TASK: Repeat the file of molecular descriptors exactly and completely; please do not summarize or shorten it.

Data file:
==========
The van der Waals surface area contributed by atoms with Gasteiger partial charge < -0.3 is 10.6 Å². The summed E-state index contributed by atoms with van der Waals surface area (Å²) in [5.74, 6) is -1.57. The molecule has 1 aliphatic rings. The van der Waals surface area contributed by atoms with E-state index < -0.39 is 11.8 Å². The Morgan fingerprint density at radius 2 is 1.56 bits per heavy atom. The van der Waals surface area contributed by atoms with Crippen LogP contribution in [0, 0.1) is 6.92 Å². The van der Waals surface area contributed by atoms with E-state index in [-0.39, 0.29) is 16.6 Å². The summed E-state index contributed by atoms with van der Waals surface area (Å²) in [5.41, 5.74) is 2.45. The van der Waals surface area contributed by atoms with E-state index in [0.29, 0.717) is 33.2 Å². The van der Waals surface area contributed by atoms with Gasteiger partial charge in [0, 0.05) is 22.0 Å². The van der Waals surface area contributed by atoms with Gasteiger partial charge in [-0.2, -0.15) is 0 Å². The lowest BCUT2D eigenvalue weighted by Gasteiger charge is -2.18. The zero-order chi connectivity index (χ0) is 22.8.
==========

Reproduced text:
The van der Waals surface area contributed by atoms with Gasteiger partial charge < -0.3 is 10.6 Å². The summed E-state index contributed by atoms with van der Waals surface area (Å²) in [5.74, 6) is -1.57. The molecule has 1 aliphatic rings. The van der Waals surface area contributed by atoms with E-state index < -0.39 is 11.8 Å². The Morgan fingerprint density at radius 2 is 1.56 bits per heavy atom. The van der Waals surface area contributed by atoms with Crippen LogP contribution in [0, 0.1) is 6.92 Å². The van der Waals surface area contributed by atoms with E-state index in [-0.39, 0.29) is 16.6 Å². The summed E-state index contributed by atoms with van der Waals surface area (Å²) in [5.41, 5.74) is 2.45. The van der Waals surface area contributed by atoms with E-state index in [0.29, 0.717) is 33.2 Å². The van der Waals surface area contributed by atoms with Gasteiger partial charge in [0, 0.05) is 22.0 Å². The van der Waals surface area contributed by atoms with Gasteiger partial charge in [-0.2, -0.15) is 0 Å². The lowest BCUT2D eigenvalue weighted by Gasteiger charge is -2.18. The zero-order chi connectivity index (χ0) is 22.8.